George, I think your comment about unions, etc. is also an excellent fire starter. 😆

      I don’t get the Cabela’s archery catalog because it doesn’t offer anything for me. I don’t like all of the technology in hunting, and never did…even when I was using a compound. But to deride Cabela’s for not having much, if any, traditional archery equipment, is akin to a compound shooter deriding 3Rivers for not having equipment for them. “traditional” bowhunting will never be mainstream, and Cabela’s is a mainstream retailer. Just my humble opinion.

    • David Petersen
      Member
      Post count: 2749

      Yes please, let’s not let this slip down into a debate on economics and international financial politics. This time of year, with all of us starting to feel the rut just ahead in our own bellies, we have a lot more and better things to talk about. I’ll try my best to follow my own advice too! 😛 dave

    • Bruce Smithhammer
      Post count: 2514

      Patrick wrote: But to deride Cabela’s for not having much, if any, traditional archery equipment, is akin to a compound shooter deriding 3Rivers for not having equipment for them. “traditional” bowhunting will never be mainstream, and Cabela’s is a mainstream retailer. Just my humble opinion.

      Despite agreeing with a number of the previous comments, I’d also have to agree with this. It’s kind of like lamenting that Cabela’s doesn’t carry bamboo fly rods and silk lines. The fact is, we’re an obscure niche of the sport, though 4 pages in a Cabela’s catalogue dedicated to trad supplies is certainly more than they had a few years ago, which indicates something. But ultimately, I’m fine with being part of an obscure niche. It seems to be an inherent part of most things I’ve been attracted to.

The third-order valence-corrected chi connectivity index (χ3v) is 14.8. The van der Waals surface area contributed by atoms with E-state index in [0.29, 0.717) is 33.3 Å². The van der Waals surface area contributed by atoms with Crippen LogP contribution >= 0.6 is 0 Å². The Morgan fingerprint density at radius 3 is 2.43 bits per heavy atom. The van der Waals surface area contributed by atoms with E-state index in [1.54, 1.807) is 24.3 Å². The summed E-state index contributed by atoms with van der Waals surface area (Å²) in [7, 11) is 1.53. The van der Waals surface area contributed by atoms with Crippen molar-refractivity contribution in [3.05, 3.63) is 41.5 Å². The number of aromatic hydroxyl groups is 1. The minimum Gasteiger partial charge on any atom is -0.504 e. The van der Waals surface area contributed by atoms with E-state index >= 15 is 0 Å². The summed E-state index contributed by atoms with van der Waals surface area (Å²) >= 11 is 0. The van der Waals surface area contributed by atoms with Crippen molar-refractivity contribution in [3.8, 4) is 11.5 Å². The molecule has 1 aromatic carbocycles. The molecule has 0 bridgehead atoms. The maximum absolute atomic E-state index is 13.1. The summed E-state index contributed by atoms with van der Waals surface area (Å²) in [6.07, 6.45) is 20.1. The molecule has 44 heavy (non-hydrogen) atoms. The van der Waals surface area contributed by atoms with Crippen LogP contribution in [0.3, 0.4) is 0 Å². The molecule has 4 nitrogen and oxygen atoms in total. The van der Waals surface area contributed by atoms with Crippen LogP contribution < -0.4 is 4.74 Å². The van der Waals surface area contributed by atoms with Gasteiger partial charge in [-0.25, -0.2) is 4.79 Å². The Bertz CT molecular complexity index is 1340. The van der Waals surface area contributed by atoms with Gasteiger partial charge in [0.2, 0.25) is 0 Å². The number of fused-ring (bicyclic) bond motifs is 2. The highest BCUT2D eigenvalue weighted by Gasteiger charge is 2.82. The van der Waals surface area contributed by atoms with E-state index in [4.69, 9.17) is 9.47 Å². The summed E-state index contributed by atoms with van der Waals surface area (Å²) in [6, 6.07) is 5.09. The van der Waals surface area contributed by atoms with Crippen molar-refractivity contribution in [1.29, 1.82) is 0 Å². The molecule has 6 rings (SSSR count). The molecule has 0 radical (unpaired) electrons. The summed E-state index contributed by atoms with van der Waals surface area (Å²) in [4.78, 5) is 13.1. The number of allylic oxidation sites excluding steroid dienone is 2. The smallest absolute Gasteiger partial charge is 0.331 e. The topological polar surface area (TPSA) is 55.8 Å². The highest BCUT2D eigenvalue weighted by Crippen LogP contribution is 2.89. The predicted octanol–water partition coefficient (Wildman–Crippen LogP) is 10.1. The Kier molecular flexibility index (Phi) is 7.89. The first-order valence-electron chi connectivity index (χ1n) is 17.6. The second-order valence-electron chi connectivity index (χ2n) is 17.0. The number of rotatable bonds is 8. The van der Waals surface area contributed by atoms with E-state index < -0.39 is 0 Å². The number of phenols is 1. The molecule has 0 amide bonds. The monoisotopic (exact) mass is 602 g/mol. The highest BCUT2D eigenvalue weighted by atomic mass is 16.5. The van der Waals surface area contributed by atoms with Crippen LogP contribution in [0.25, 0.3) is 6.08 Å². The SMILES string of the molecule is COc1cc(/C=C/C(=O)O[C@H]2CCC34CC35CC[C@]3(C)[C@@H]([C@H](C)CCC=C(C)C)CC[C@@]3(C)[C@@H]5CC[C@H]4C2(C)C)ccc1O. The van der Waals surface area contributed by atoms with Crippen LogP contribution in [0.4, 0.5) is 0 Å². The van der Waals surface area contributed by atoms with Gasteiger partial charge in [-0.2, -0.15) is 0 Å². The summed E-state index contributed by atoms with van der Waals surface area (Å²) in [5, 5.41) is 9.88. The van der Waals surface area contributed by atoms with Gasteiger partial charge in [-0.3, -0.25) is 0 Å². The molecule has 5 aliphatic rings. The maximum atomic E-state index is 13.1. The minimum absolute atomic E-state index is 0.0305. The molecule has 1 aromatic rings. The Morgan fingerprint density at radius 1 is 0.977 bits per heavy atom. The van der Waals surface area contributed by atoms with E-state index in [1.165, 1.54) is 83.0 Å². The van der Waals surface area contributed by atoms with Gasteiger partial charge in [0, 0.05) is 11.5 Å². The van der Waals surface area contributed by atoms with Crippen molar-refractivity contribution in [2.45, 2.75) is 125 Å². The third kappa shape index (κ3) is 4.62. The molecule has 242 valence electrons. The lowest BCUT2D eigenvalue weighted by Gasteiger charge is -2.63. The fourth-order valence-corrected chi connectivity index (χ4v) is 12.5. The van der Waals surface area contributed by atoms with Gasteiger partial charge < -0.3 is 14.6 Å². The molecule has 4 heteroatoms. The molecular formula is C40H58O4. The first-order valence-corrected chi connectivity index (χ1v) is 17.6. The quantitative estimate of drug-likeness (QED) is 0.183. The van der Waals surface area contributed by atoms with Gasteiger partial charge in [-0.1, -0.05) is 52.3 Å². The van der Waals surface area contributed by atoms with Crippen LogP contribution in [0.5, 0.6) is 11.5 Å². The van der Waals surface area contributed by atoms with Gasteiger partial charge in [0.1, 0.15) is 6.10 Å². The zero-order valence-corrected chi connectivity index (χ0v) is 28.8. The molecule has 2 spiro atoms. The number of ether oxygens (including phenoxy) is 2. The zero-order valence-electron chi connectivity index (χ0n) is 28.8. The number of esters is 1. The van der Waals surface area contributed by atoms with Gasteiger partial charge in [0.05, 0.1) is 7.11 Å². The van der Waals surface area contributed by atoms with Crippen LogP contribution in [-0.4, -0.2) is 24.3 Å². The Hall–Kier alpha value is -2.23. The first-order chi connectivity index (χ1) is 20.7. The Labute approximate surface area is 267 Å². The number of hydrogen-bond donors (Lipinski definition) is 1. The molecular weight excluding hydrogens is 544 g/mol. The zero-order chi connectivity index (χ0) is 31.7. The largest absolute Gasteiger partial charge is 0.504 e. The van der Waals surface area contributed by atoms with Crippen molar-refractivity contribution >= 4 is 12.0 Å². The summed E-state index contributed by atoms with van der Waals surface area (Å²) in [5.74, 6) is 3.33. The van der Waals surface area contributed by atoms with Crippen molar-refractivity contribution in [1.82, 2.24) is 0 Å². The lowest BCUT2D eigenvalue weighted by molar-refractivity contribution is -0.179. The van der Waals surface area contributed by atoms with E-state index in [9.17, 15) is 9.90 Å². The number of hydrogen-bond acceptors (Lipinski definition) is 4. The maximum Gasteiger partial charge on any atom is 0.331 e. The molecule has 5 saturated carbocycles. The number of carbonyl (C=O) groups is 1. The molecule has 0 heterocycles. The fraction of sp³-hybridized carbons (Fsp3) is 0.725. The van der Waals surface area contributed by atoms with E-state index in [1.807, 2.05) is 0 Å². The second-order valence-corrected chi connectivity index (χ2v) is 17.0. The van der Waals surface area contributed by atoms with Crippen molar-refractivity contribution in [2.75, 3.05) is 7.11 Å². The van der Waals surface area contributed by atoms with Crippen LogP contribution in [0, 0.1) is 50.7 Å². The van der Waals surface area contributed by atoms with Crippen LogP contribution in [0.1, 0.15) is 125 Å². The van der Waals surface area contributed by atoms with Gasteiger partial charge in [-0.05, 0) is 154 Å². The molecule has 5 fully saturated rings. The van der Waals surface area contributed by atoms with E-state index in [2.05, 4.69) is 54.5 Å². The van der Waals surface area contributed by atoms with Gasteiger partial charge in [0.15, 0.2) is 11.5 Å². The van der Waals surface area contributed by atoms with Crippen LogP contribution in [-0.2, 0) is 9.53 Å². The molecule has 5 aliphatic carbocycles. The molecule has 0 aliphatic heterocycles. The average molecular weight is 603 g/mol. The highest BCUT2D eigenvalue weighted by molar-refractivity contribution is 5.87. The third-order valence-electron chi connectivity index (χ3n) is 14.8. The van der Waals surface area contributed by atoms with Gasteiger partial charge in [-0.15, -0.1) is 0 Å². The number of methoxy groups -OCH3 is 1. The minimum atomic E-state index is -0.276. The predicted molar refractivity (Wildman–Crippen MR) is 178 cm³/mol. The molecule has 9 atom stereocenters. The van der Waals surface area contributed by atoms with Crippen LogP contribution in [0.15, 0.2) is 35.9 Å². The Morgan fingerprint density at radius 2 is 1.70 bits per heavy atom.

• William WarrenWilliam Warren
      Member
      Post count: 1384

      trapperDave wrote: those are called skeeter bait 😆

      Cabelas has a repellant for that……:D

    • Bounty Hunter
      Post count: 149

      donthomas wrote: (helped along by input and clout from groups ranging from industry associations to the NRA, which supports the introduction of crossbows into archery seasons.)

      That is why I’m no longer a member of the NRA or the Texas State Rifle Association. They both teamed up and pushed crossbows down our throats. It was only the Lone Star Bowhunters Assocation standing against crossbows and we won for a few years, but couldn’t hold out any longer against the big guns like the NRA and TSRA.

      As far as Bass Pro, Cabelas and the likes, I don’t go to their stores or order from their catelogs any more. Like stated before they have just gotten too big for their own pants and the only thing they really care about any more is what makes them the most money.

      I hate to see things go down the path they have, but I will say that today I am seeing more and more folks turning to traditional gear and that gives me some hope for the future.

    • GERALDTOMLIN
      Post count: 10